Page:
Glossary of Architectural / Ecclesiastical Terms


Altar - raised structure with a flat top on which the Eucharist is celebrated.

Battlement – parapet with a series of embrasures (indentations) and merlons (raised portions) between. Also called Crenelation.  

Bench – seating in the nave for use of the congregation. Colloquially, but erroneously, called pews.  

Canons – clergy in a secular (non-monastic) cathedral or collegiate church.

Chancel - the eastern part of the church in which the altar is placed.

Chancel arch - arch at the juncture of chancel and nave.  

Corbel - a projection from the wall to carry weight not intended to rest directly upon the wall itself.

Cusp – spear shaped ornament, usually pierced. In tracery, the small pointed part between two lobes of a trefoil, quatrefoil, etc.

Embattled – with a battlement.  

Font - basin for baptismal water.  

Hagioscope – also known as a ‘squint’. An oblique opening in a wall to enable persons in the transepts to see the altar.

Lancet window – slender pointed-arched window.

Lights – vertical sections of a window or bell opening separated by mullions.  

Mullion – vertical division in a window.

Nave - the main body of the church.

Parapet - low protective wall, often decorated with tracery or embattled. Often seen around the roof or tower.

Provost - the highest official in a cathedral or collegiate church.

Pulpit - a raised, enclosed platform from which the preacher delivers a sermon. Originally, sermons were delivered from in front of the altar or in the churchyard. By the start of the 17th century, each church had to have a pulpit by law.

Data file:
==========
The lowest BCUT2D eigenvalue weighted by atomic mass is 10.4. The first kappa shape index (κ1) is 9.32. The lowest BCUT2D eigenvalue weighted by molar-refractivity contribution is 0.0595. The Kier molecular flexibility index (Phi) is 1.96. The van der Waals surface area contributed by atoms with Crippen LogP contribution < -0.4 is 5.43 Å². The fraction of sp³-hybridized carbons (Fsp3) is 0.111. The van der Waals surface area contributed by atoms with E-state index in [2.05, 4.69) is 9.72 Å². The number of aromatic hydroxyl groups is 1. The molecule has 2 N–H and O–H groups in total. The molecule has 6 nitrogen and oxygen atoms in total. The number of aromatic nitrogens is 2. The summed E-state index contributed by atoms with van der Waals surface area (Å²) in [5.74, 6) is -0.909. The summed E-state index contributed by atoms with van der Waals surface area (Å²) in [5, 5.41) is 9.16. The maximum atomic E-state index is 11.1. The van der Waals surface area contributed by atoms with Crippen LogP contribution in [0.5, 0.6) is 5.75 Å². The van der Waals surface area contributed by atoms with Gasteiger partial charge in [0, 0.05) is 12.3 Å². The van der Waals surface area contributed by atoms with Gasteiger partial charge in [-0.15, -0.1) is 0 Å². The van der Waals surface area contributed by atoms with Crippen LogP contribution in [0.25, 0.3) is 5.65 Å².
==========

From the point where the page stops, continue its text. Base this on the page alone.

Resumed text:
Quatrefoil – four-leafed decoration in pierced or blind tracery.  

Reredos - structure behind and above the altar.  

Rood – a cross or crucifix.

Rood beam - a beam across the arch leading to the choir in the church.

Rood loft – singing gallery on top of the rood screen.

Rood screen - a carved wooden or stone screen dividing the choir from the nave.

Rood stairs – staircase giving access to the rood loft.

Scratch dial - a sundial 'scratched' into the south wall either to tell the time or to indicate times of service.  

Squint – see hagioscope.

Tracery - pierced and decorated ornamental stonework often in the space above window lights or in parapets, etc.

Transepts - the projecting arms of a church built in the form of a cross.

Tympanum – a lath and plaster or boarded partition to fill the space between the chancel arch and the rood or chancel screen.

Vestry – a room where vestments and records are kept.

Wagon roof – roof where the appearance of the cloth tilt over a wagon is achieved with close set rafters and arched braces. Commonly found throughout south Somerset uncovered, panelled or plastered.

 

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This page revised 26 September 2019